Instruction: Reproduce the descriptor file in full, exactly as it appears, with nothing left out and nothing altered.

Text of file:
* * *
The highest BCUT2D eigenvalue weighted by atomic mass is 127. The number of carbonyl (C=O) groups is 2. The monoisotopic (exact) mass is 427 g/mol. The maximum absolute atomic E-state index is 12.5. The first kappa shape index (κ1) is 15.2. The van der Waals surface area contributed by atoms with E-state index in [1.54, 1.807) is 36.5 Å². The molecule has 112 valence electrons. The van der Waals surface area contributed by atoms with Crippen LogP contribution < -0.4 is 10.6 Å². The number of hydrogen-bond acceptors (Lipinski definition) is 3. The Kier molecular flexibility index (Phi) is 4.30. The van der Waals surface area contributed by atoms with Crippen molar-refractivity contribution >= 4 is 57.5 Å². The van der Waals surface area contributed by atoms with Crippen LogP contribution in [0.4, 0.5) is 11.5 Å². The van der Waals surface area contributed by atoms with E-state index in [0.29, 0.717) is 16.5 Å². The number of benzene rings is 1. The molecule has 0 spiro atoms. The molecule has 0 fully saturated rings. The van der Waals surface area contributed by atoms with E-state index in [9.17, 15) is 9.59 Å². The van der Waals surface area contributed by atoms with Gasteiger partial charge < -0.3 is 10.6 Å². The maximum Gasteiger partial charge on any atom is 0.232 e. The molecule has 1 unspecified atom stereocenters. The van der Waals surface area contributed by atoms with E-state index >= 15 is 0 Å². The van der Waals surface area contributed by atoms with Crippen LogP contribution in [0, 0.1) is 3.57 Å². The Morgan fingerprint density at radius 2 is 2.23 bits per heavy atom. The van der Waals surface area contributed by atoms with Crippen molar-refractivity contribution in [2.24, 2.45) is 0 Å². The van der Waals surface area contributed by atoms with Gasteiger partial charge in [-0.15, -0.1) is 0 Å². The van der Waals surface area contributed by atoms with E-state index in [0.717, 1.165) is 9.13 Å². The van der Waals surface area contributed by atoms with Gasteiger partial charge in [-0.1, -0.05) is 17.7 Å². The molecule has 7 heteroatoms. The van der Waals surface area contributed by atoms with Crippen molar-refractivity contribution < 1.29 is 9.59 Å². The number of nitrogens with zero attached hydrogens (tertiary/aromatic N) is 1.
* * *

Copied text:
The highest BCUT2D eigenvalue weighted by atomic mass is 127. The number of carbonyl (C=O) groups is 2. The monoisotopic (exact) mass is 427 g/mol. The maximum absolute atomic E-state index is 12.5. The first kappa shape index (κ1) is 15.2. The van der Waals surface area contributed by atoms with E-state index in [1.54, 1.807) is 36.5 Å². The molecule has 112 valence electrons. The van der Waals surface area contributed by atoms with Crippen LogP contribution < -0.4 is 10.6 Å². The number of hydrogen-bond acceptors (Lipinski definition) is 3. The Kier molecular flexibility index (Phi) is 4.30. The van der Waals surface area contributed by atoms with Crippen molar-refractivity contribution >= 4 is 57.5 Å². The van der Waals surface area contributed by atoms with Crippen LogP contribution in [0.4, 0.5) is 11.5 Å². The van der Waals surface area contributed by atoms with E-state index in [0.29, 0.717) is 16.5 Å². The number of benzene rings is 1. The molecule has 0 spiro atoms. The molecule has 0 fully saturated rings. The van der Waals surface area contributed by atoms with E-state index in [9.17, 15) is 9.59 Å². The van der Waals surface area contributed by atoms with Gasteiger partial charge < -0.3 is 10.6 Å². The maximum Gasteiger partial charge on any atom is 0.232 e. The molecule has 1 unspecified atom stereocenters. The van der Waals surface area contributed by atoms with E-state index >= 15 is 0 Å². The van der Waals surface area contributed by atoms with Crippen LogP contribution in [0, 0.1) is 3.57 Å². The Morgan fingerprint density at radius 2 is 2.23 bits per heavy atom. The van der Waals surface area contributed by atoms with Crippen molar-refractivity contribution in [2.24, 2.45) is 0 Å². The van der Waals surface area contributed by atoms with Gasteiger partial charge in [-0.15, -0.1) is 0 Å². The van der Waals surface area contributed by atoms with E-state index in [0.717, 1.165) is 9.13 Å². The van der Waals surface area contributed by atoms with Gasteiger partial charge in [-0.1, -0.05) is 17.7 Å². The molecule has 7 heteroatoms. The van der Waals surface area contributed by atoms with Crippen molar-refractivity contribution < 1.29 is 9.59 Å². The number of nitrogens with zero attached hydrogens (tertiary/aromatic N) is 1.